UCL European Institute


Protest - Performativity - Post-Truth: The Legacy of 1968

15 November 2018, 10:00 am–5:00 pm


Event hosted by the Czech Centre London, the UCL European Institute, the UCL FRINGE Centre, and the UCL Institute of Advanced Studies.

Event Information

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UCL European Institute


IAS Forum
Wilkins Building, South Wing
Gower Street

With its three main panels – Protest and Performativity; Gender and Dissent; and Living in Post-Truth – this symposium invites academics, artists and activists to explore the legacy of the 1968 Prague Spring and other global resistance movements through the perspective of art theory, gender, performativity and post-truth politics. 

The ‘performative turn’ affecting the study of culture towards the end of the 20th century placed a new emphasis on the production, processes and reception of cultural phenomena. In the intervening decades, however, performativity has taken on dimensions previously inconceivable. Political protest has traditionally aimed at communicating the truth of its message — but what happens when performativity itself has displaced any notion of truth? This symposium will address this question through consideration of the history of protest as performance, starting from Iron Curtain dissidence — and Václav Havel’s famous injunction to ‘live in truth’ — through the democratic convulsions of recent years, which often took direct inspiration from the Changes of 1989, to the current predominance of untruth and affect in political dynamics.

Event hosted by the Czech Centre London, the UCL European Institute, UCL Fringe Centre, and the UCL Institute of Advanced Studies

Part of #czech100, a festival of exciting cinema, theatre, visual arts, design and music celebrating the Czech Republic’s centenary (28 October - 9 December 2018), as well as the Czech Centre’s #CzechAndSlovakCentury series.

In partnership with the Austrian Cultural Forum London, Embassy of Lithuania in London, and Embassy of the Czech Republic in London.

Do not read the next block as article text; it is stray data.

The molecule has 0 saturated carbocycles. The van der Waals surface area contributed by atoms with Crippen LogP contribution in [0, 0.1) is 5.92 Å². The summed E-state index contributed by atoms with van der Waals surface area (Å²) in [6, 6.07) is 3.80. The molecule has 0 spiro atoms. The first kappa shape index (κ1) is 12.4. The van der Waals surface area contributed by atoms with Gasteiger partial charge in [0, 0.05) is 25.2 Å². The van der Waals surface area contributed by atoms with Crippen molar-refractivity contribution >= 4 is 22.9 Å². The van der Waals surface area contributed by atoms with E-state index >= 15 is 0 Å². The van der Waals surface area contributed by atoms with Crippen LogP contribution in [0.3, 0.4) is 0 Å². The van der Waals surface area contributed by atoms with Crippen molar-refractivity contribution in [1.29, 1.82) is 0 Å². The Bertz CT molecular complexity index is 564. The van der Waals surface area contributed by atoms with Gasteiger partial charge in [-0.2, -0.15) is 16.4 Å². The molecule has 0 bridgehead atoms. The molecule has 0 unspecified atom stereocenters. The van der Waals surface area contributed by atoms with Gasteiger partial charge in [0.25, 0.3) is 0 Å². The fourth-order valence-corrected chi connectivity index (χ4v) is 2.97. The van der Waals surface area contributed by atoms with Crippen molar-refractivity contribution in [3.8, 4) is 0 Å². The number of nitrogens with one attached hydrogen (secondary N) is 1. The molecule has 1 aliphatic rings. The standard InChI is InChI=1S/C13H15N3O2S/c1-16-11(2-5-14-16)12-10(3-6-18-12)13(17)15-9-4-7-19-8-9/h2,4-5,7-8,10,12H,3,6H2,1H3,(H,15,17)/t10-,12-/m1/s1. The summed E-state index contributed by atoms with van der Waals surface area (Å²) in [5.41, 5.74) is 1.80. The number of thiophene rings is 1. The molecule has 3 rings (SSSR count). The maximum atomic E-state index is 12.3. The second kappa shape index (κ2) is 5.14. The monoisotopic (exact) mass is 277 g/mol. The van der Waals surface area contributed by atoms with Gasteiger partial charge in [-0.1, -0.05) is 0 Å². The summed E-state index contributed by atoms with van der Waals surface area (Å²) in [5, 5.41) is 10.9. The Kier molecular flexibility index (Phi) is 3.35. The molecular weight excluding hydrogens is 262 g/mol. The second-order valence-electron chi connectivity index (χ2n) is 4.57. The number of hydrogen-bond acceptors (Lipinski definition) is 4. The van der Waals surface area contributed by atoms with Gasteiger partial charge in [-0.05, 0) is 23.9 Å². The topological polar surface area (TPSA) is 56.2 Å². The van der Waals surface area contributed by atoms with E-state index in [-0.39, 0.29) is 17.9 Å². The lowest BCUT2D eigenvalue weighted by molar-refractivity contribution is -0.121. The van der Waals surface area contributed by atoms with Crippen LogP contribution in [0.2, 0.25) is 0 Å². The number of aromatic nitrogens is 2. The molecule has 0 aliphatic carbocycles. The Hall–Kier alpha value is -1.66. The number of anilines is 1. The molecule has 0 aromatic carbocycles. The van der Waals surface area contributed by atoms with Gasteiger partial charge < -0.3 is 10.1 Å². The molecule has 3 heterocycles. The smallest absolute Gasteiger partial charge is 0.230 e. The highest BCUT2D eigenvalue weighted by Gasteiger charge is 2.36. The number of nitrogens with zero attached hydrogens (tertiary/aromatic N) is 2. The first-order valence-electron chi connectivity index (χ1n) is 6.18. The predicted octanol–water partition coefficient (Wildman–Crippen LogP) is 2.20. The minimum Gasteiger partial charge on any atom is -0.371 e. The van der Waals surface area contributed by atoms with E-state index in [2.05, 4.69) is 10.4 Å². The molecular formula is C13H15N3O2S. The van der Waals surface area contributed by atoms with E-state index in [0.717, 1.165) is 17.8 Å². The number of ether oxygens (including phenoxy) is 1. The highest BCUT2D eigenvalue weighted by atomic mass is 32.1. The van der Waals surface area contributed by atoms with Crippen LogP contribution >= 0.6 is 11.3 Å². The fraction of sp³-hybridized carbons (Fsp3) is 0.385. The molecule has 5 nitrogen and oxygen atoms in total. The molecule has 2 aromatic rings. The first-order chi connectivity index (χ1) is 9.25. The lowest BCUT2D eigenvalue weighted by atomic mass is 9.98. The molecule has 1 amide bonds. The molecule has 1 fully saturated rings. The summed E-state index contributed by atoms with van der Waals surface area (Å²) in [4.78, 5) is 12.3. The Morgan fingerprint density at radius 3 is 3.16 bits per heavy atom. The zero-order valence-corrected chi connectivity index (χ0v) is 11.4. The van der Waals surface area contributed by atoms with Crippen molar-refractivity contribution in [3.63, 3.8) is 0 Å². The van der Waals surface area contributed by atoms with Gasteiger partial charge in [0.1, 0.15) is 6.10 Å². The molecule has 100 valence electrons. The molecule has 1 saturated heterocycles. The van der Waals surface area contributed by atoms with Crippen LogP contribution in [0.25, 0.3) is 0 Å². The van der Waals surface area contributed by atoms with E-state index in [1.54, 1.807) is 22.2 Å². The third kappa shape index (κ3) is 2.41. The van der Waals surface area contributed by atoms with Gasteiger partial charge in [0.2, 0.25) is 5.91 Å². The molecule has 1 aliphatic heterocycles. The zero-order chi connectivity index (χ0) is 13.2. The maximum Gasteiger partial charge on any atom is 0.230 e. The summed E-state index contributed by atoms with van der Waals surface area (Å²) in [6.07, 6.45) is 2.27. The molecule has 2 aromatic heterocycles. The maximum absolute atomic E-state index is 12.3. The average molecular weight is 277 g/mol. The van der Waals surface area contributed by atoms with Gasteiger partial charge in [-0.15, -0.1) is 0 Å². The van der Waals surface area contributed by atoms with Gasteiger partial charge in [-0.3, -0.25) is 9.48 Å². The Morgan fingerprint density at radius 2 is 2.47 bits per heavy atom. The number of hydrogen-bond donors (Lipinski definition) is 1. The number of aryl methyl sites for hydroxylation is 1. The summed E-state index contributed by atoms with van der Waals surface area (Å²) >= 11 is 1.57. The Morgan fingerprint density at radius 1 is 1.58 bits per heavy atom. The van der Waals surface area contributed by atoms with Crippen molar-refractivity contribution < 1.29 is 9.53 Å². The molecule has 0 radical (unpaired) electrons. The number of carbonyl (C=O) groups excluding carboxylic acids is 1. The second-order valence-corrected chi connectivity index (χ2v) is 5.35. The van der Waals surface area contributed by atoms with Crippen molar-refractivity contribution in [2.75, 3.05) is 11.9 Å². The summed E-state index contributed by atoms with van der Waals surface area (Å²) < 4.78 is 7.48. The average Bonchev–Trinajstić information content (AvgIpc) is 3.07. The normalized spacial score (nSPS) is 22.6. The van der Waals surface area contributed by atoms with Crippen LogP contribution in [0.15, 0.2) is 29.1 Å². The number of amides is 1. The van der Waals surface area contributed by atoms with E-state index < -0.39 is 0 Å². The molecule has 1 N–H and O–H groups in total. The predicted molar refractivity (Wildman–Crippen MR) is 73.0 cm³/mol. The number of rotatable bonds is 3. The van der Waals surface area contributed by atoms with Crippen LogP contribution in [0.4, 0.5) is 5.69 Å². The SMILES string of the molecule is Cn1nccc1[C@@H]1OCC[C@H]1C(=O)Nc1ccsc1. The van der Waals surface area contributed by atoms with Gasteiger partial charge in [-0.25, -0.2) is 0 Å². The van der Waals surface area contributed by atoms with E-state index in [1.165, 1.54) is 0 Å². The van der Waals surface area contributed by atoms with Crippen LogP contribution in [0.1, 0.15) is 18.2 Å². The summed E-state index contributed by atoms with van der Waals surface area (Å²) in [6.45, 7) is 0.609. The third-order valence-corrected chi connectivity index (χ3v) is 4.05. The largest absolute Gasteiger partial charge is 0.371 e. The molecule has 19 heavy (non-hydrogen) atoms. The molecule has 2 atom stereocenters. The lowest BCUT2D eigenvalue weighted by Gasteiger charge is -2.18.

10:00 am to 7:00 pm, 15 November 2018

10.15-10.30: Welcome and Introduction
10.30-12:00: Panel I: Protest and Performativity

Explores how the need to catch and hold attention brings protest into the orbit of artistic expression in general and theatricality in particular. Consideration of performance both as utterance and as silence; as positive expression, manipulation and censorship. 


Natalia Koliada, Founder and artistic director of Belarus Free Theatre 
Dr Klara Kemp-Welch, Lecturer in 20th Century Modernism at The Courtauld Institute of Art 
Dr Paul Clarke, artist, theatre director and Senior Lecturer in Performance Studies at University of Bristol

Chair: Dr Peter Zusi, Associate Professor in Czech and Comparative Literature, UCL School of Slavonic and East European Studies

12.00-12:45: Lunch
12.45-13:00: Film Screening: Banned Films I

13:00-14.30: Panel II: Hidden Histories: Gender and Protest
Explores how gender dynamics have shaped, and sometimes divided, movements of dissent both currently and historically (e.g., overlooked role of women in Iron Curtain dissent; the ‘de-silencing’ in #MeToo). 


Irene Aristizabal, curator and head of exhibitions at Nottingham Contemporary 
Cedric Fauq, curator, writer and co-founder of Clearview
Ivanka Lefeuvre, psychologist, Czechoslovak dissident, Charter 77 signatory 
Libora Oates-Indruchová, Professor of Sociology of Gender, University of Graz

Chair: Rosie Cooper, Head of exhibitions at De La Warr Pavillion 

14.30-15:00: Coffee break/ Film Screening: Banned Films II
15.30-17:00: Panel III: Living in Post-Truth

Examines how the sort of truth claims that any meaningful protest must raise might respond to a socio-political environment in which truth no longer occupies the privileged regulatory position it has traditionally held. 


Dr Thomas Stern, Senior Lecturer, UCL Philosophy 
Giedrius Sakalauskas, director of NGO “Res Publica” and civic activist (elf) coordinating cyber-resistance movement 
Dr Uta Staiger, Executive Director, UCL European Institute

Chair: Dr Tim Beasley-Murray, Senior Lecturer in European Thought and Culture, UCL School of Slavonic and East European Studies